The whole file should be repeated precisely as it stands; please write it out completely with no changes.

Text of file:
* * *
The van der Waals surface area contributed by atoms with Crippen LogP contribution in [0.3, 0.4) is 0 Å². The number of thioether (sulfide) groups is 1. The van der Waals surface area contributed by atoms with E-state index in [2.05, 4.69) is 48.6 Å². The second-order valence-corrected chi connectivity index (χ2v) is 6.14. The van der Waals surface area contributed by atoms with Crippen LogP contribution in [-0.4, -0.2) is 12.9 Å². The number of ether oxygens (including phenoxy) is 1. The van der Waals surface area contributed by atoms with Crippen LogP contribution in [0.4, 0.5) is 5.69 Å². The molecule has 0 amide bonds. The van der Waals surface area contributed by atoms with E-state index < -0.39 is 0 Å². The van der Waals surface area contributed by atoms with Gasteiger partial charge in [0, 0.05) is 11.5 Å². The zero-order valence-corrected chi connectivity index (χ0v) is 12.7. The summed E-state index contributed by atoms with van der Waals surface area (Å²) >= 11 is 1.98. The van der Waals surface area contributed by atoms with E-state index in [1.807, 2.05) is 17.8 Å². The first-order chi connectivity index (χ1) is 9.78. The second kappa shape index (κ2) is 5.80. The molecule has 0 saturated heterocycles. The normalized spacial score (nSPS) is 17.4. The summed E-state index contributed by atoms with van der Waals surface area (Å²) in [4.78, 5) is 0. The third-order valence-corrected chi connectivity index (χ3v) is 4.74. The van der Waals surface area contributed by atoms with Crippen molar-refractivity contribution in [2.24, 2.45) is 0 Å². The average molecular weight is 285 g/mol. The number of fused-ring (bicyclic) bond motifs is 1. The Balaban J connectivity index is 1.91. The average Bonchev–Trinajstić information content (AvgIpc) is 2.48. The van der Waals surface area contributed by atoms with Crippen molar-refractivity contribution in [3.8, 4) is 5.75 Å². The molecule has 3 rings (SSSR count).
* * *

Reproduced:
The van der Waals surface area contributed by atoms with Crippen LogP contribution in [0.3, 0.4) is 0 Å². The number of thioether (sulfide) groups is 1. The van der Waals surface area contributed by atoms with E-state index in [2.05, 4.69) is 48.6 Å². The second-order valence-corrected chi connectivity index (χ2v) is 6.14. The van der Waals surface area contributed by atoms with Crippen LogP contribution in [-0.4, -0.2) is 12.9 Å². The number of ether oxygens (including phenoxy) is 1. The van der Waals surface area contributed by atoms with Crippen LogP contribution in [0.4, 0.5) is 5.69 Å². The molecule has 0 amide bonds. The van der Waals surface area contributed by atoms with E-state index < -0.39 is 0 Å². The van der Waals surface area contributed by atoms with Gasteiger partial charge in [0, 0.05) is 11.5 Å². The zero-order valence-corrected chi connectivity index (χ0v) is 12.7. The summed E-state index contributed by atoms with van der Waals surface area (Å²) >= 11 is 1.98. The van der Waals surface area contributed by atoms with E-state index in [1.807, 2.05) is 17.8 Å². The first-order chi connectivity index (χ1) is 9.78. The second kappa shape index (κ2) is 5.80. The molecule has 0 saturated heterocycles. The normalized spacial score (nSPS) is 17.4. The summed E-state index contributed by atoms with van der Waals surface area (Å²) in [4.78, 5) is 0. The third-order valence-corrected chi connectivity index (χ3v) is 4.74. The van der Waals surface area contributed by atoms with Crippen molar-refractivity contribution in [2.24, 2.45) is 0 Å². The average molecular weight is 285 g/mol. The number of fused-ring (bicyclic) bond motifs is 1. The Balaban J connectivity index is 1.91. The average Bonchev–Trinajstić information content (AvgIpc) is 2.48. The van der Waals surface area contributed by atoms with Crippen molar-refractivity contribution in [3.8, 4) is 5.75 Å². The molecule has 3 rings (SSSR count).